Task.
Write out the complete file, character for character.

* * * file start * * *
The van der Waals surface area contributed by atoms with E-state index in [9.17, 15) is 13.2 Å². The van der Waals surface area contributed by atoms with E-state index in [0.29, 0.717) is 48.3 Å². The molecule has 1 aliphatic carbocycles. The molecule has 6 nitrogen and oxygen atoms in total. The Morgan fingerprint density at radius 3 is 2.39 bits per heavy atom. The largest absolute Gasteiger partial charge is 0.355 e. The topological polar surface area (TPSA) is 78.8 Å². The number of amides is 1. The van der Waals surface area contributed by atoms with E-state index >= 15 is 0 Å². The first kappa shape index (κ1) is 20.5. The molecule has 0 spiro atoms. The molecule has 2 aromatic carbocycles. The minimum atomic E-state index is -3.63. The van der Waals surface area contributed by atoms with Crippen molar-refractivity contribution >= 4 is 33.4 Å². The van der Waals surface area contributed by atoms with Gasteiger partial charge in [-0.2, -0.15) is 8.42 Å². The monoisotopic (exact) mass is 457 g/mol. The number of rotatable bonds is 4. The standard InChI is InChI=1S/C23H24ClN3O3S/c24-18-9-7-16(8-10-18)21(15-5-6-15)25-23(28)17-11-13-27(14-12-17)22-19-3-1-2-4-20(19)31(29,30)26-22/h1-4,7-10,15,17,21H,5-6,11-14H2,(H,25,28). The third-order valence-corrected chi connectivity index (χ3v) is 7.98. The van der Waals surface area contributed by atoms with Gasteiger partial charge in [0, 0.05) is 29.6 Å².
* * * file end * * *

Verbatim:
The van der Waals surface area contributed by atoms with E-state index in [9.17, 15) is 13.2 Å². The van der Waals surface area contributed by atoms with E-state index in [0.29, 0.717) is 48.3 Å². The molecule has 1 aliphatic carbocycles. The molecule has 6 nitrogen and oxygen atoms in total. The Morgan fingerprint density at radius 3 is 2.39 bits per heavy atom. The largest absolute Gasteiger partial charge is 0.355 e. The topological polar surface area (TPSA) is 78.8 Å². The number of amides is 1. The van der Waals surface area contributed by atoms with E-state index >= 15 is 0 Å². The first kappa shape index (κ1) is 20.5. The molecule has 0 spiro atoms. The molecule has 2 aromatic carbocycles. The minimum atomic E-state index is -3.63. The van der Waals surface area contributed by atoms with Crippen molar-refractivity contribution >= 4 is 33.4 Å². The van der Waals surface area contributed by atoms with Gasteiger partial charge in [-0.2, -0.15) is 8.42 Å². The monoisotopic (exact) mass is 457 g/mol. The number of rotatable bonds is 4. The standard InChI is InChI=1S/C23H24ClN3O3S/c24-18-9-7-16(8-10-18)21(15-5-6-15)25-23(28)17-11-13-27(14-12-17)22-19-3-1-2-4-20(19)31(29,30)26-22/h1-4,7-10,15,17,21H,5-6,11-14H2,(H,25,28). The third-order valence-corrected chi connectivity index (χ3v) is 7.98. The van der Waals surface area contributed by atoms with Gasteiger partial charge in [0, 0.05) is 29.6 Å².